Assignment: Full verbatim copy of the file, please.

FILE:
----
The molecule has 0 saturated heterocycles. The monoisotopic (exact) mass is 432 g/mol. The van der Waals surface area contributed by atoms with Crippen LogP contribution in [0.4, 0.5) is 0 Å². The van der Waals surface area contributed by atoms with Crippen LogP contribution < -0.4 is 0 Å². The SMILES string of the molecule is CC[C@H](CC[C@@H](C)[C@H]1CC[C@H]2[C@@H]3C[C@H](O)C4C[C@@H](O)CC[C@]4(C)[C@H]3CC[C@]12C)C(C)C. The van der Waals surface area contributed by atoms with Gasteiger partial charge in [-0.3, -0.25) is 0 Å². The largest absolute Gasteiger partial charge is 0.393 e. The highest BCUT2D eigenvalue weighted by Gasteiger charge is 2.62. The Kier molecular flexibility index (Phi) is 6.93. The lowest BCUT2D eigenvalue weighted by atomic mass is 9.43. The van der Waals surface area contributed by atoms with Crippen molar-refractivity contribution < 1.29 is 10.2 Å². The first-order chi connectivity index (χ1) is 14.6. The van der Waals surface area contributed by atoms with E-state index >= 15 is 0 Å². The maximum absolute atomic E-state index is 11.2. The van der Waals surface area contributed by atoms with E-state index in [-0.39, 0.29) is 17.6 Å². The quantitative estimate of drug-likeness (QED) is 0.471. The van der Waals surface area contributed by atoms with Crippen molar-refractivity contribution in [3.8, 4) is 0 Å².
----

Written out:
The molecule has 0 saturated heterocycles. The monoisotopic (exact) mass is 432 g/mol. The van der Waals surface area contributed by atoms with Crippen LogP contribution in [0.4, 0.5) is 0 Å². The van der Waals surface area contributed by atoms with Crippen LogP contribution < -0.4 is 0 Å². The SMILES string of the molecule is CC[C@H](CC[C@@H](C)[C@H]1CC[C@H]2[C@@H]3C[C@H](O)C4C[C@@H](O)CC[C@]4(C)[C@H]3CC[C@]12C)C(C)C. The van der Waals surface area contributed by atoms with Gasteiger partial charge in [-0.3, -0.25) is 0 Å². The largest absolute Gasteiger partial charge is 0.393 e. The highest BCUT2D eigenvalue weighted by Gasteiger charge is 2.62. The Kier molecular flexibility index (Phi) is 6.93. The lowest BCUT2D eigenvalue weighted by atomic mass is 9.43. The van der Waals surface area contributed by atoms with Crippen molar-refractivity contribution < 1.29 is 10.2 Å². The first-order chi connectivity index (χ1) is 14.6. The van der Waals surface area contributed by atoms with E-state index >= 15 is 0 Å². The maximum absolute atomic E-state index is 11.2. The van der Waals surface area contributed by atoms with E-state index in [-0.39, 0.29) is 17.6 Å². The quantitative estimate of drug-likeness (QED) is 0.471. The van der Waals surface area contributed by atoms with Crippen molar-refractivity contribution in [3.8, 4) is 0 Å².